A Silent Voice (2015) is a Japanese manga that follows the story of Shoya, a rambunctious kid who always gets into trouble with his friends. When Shoko, a deaf girl, transfers to his school he becomes obsessed with her in all the wrong ways, teasing and bullying her at any chance he gets. Eventually things get so bad that Shoko transfers schools and the bullying transfers towards him now. Years pass and Shoya and Shoko run into each other by pure chance. Now Shoya wants to find a way to make amends for his past deeds, while dealing with his own insecurities.
Gene Luen Yang is a comic author and writer who has written award-winning graphic novels as well as for the most iconic comic book character Superman. In Dragon Hoops (2020), Yang follows his local high school basketball team, telling their stories and comparing their athletic feats to those of the comic heroes who inspired him when he was young. Yang proves that it is the story of the hero that matters most, not the fancy cape or superpowers.
You can also read Dragon Hoops on Overdrive today.
This is a charming story of city girl Jen whose family leaves the big city for the country and farm life. If farm life was not bad enough for a city girl, Jen also has two new stepsisters who live in her room every weekend. Stepping Stones (2020) centers on Jen and her sisters' life on the farm and their time spent at the farmer's market. Jen and her new sisters learn about the hard work it takes to run a farm and to be part of a family that sticks together. Overall, Lucy Knisley's story is uplifting and will appeal to readers of books like Smile and Roller Girl.
In Nancy by Olivia Jaimes (2019), look at a collection of current Nancy newspaper comic strips. In 2018, Olivia Jaimes became the first woman to write and illustrate the classic comic strip. Nancy, a precocious eight year old, starred in the newspaper comic strip starting in 1938. Written and drawn by Ernie Bushmiller until his death in 1982, various writers and artists have continued the strip.
Jaimes, using a clever and minimalistic style, brings a fresh approach to Nancy and brought her into the 21st century, including cell phones and a robotics class. Nancy, her friend Sluggo, and Aunt Fritzi continue to be entertaining at school, home, and play. I had not seen the comic strip in years, so reading the book brought back memories of laughing at the simple strip. Nancy appeals to a broad audience.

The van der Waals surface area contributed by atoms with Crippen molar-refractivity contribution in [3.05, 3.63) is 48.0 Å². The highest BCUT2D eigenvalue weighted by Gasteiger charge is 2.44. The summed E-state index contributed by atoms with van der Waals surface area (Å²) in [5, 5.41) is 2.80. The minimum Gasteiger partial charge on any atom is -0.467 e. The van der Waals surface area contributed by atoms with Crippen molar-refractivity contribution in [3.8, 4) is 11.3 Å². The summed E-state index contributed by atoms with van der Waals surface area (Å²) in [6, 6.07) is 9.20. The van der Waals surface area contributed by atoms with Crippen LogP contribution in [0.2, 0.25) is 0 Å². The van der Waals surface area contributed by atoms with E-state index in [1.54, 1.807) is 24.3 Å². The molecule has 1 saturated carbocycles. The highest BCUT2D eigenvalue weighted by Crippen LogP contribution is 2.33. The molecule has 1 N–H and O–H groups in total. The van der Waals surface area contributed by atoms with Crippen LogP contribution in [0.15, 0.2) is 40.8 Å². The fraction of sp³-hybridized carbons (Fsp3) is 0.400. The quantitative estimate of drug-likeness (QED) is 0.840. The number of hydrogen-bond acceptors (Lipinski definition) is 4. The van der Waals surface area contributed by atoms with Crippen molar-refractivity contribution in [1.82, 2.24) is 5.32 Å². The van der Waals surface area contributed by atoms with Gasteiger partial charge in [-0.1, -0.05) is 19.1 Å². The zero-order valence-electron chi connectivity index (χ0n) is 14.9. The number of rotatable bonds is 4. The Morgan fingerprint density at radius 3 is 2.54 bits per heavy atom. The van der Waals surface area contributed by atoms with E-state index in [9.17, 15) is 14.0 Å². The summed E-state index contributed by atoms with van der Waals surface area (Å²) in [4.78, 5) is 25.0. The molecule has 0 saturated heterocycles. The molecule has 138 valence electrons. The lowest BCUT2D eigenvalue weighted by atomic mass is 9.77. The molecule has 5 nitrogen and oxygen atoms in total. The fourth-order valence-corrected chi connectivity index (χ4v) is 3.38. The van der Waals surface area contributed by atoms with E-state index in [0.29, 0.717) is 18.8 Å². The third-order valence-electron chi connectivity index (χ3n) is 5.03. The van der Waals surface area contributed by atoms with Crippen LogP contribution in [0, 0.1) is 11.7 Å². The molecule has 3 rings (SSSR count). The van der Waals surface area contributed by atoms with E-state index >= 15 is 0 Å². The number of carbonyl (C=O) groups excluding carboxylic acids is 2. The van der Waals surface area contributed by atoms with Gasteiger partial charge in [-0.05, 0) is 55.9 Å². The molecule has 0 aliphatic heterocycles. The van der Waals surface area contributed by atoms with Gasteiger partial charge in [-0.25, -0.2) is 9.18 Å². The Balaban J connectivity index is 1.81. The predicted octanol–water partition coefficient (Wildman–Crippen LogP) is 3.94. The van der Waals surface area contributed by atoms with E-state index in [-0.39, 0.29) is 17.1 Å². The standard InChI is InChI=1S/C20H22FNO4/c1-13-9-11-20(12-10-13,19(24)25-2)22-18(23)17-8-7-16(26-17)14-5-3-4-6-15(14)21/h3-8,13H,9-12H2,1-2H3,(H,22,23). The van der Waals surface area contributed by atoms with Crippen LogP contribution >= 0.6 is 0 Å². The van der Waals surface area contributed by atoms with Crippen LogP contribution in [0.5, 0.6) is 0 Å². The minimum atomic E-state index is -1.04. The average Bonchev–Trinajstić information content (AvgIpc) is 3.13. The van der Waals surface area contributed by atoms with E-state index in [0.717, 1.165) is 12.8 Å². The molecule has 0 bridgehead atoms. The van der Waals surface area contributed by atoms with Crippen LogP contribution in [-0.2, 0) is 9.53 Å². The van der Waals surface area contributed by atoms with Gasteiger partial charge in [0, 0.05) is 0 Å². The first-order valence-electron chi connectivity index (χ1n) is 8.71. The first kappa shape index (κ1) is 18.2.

This memoir is a moving, sad, but also hopeful story of a family affected by loss and addiction. Hey Kiddo: How I Lost my Mother, Found my Father, and Dealt with Family Addiction (2018) tells a story of how families can come in all shapes and sizes, messy and ugly, but also loving and forgiving. Throughout, Jarrett J. Krosoczka found hope and a sense of love and support. Others will feel less alone in their own struggles.
The audiobook is amazing! Using music and sound effects, this very personal audiobook is narrated by the author with family members and friends voicing the rest of the characters. In the author's notes, he gives us more insight into his family and childhood. Listen to the audiobook on Hoopla today.
The author uses mixed media art with actual letters included in with his drawings. The burnt orange undertones and pineapple wallpaper are a beautiful part of the story as the author explains in notes on his art.This powerful and unforgettable graphic novel is heartbreaking yet uplifting.
Hey Kiddo is a memoir not to be missed. Read the ebook on Overdrive.
Hey Kiddo is a National Book Award Finalist, a 2021 Abraham Lincoln Award Nominee (Abe), and a Top Ten Amazing Audiobooks for Young Adults.